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Washington's Makah Indian tribe could soon hunt gray whales

The Marine Mammal Protection Act protects whales from human predation, but in some instances indigenous groups are offered exemptions.

By Brooks Hays
Washington's Makah Indian tribe could soon hunt gray whales
A photo from 1910 shows a group of Makah Indians on the beach after a whale hunt. Photo by Asahel Curtis/Seattle Public Library

SEATTLE, March 9 (UPI) -- The Makah Indian tribe, an indigenous people of the Northwest Plateau in Washington state, have been prohibited in recent years from whaling, a part of the culture that the natives have practiced for more than 2,000 years.

But the National Oceanic and Atmospheric Administration has finally responded to a request by the Makah that they be allowed to resume their whaling traditions. The new 229-page draft report opens the door for allowing the tribe being to hunt whales once again. But first it will be open to a public comment period.

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"This is a first step in a public process ... that could eventually lead to authorization for the tribe to hunt gray whales," Donna Darm, associate deputy regional administrator for NOAA Fisheries on the West Coast, told the Seattle Times.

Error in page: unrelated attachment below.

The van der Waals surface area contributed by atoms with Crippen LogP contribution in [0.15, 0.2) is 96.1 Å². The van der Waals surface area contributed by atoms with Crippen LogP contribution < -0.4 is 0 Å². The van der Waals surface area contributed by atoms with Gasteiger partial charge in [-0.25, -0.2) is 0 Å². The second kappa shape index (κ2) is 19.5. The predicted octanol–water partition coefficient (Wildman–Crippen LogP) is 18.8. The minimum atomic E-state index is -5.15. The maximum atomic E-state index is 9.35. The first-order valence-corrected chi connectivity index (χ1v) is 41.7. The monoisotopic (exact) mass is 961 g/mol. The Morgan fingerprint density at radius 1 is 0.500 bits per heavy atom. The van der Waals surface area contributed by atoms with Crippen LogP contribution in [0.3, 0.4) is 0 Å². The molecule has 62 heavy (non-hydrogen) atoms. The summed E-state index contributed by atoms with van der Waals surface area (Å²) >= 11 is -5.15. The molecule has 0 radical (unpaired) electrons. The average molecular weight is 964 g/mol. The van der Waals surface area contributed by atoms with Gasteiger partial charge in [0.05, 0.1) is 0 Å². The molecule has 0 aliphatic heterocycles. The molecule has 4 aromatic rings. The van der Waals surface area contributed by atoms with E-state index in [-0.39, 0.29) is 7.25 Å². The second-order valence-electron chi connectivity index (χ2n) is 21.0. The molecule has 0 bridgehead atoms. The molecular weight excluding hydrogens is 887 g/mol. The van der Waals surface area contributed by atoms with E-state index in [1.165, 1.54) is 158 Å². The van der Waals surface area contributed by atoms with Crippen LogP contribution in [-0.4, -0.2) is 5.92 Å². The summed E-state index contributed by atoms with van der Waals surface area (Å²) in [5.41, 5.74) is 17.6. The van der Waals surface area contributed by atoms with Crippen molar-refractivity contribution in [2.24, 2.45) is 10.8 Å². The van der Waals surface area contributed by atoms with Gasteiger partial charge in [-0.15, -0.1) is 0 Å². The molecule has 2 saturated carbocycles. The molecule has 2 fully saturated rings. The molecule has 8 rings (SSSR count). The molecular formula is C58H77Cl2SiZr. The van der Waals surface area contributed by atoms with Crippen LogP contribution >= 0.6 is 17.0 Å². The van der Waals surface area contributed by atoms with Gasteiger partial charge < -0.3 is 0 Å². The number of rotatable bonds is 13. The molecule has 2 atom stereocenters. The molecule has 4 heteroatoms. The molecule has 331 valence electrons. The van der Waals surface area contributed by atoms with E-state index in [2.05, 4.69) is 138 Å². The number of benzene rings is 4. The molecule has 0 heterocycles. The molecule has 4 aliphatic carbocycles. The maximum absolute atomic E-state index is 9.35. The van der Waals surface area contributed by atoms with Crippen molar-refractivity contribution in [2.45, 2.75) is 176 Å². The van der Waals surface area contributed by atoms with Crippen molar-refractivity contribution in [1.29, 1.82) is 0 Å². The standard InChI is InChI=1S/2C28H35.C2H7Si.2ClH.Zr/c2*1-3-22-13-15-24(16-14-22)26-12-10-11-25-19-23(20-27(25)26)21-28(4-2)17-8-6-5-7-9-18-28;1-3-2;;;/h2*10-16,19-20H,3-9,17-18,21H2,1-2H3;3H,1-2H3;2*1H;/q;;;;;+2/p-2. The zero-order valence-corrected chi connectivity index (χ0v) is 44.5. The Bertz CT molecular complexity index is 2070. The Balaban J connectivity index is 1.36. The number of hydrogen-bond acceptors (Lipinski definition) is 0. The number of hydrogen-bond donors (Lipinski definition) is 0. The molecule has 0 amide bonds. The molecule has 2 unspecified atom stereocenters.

The Marine Mammal Protection Act protects whales from human predation, but in some instances indigenous groups are offered exemptions that allow for limited and heavily regulated hunts to occur.

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"The tribe hopes it leads to being able to practice our traditions, our culture," T.J. Greene, chairman of Makah's tribal council, told KiroTV.

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Under a treaty negotiated in 1855, the Makah are legally allowed to hunt whales, but a series of court rulings have prevented the practice over the last decade. Previously, the Makah had been allowed to hunt one baleen whale -- a group that includes gray and blue whales -- per year. But the tribe last hunted a whale legally in 1999. A 2004 court ruling specified that an environmental impact study had to be produced before the Makah could be once again granted an exemption.

Despite the injunction against whaling, five Makah tribe members carried out an illegal hunt in 2007. The hunters shot a whale with a high-powered rifle, but it took several hours for the whale to finally die. Animal rights activists have argued that whaling is unnecessarily brutal. It's likely that any lifting of the injunction would be contested in the courts.

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"We recognize the cultural importance of whales to the tribes, and intend no disrespect," explained D.J. Schubert, a biologist with the Animal Welfare Institute. "But whaling is inherently cruel. These are incredibly intelligent, sentient creatures, and they do suffer."

Public meetings will be held throughout April, but a final ruling by the NOAA likely won't come for another year or two.

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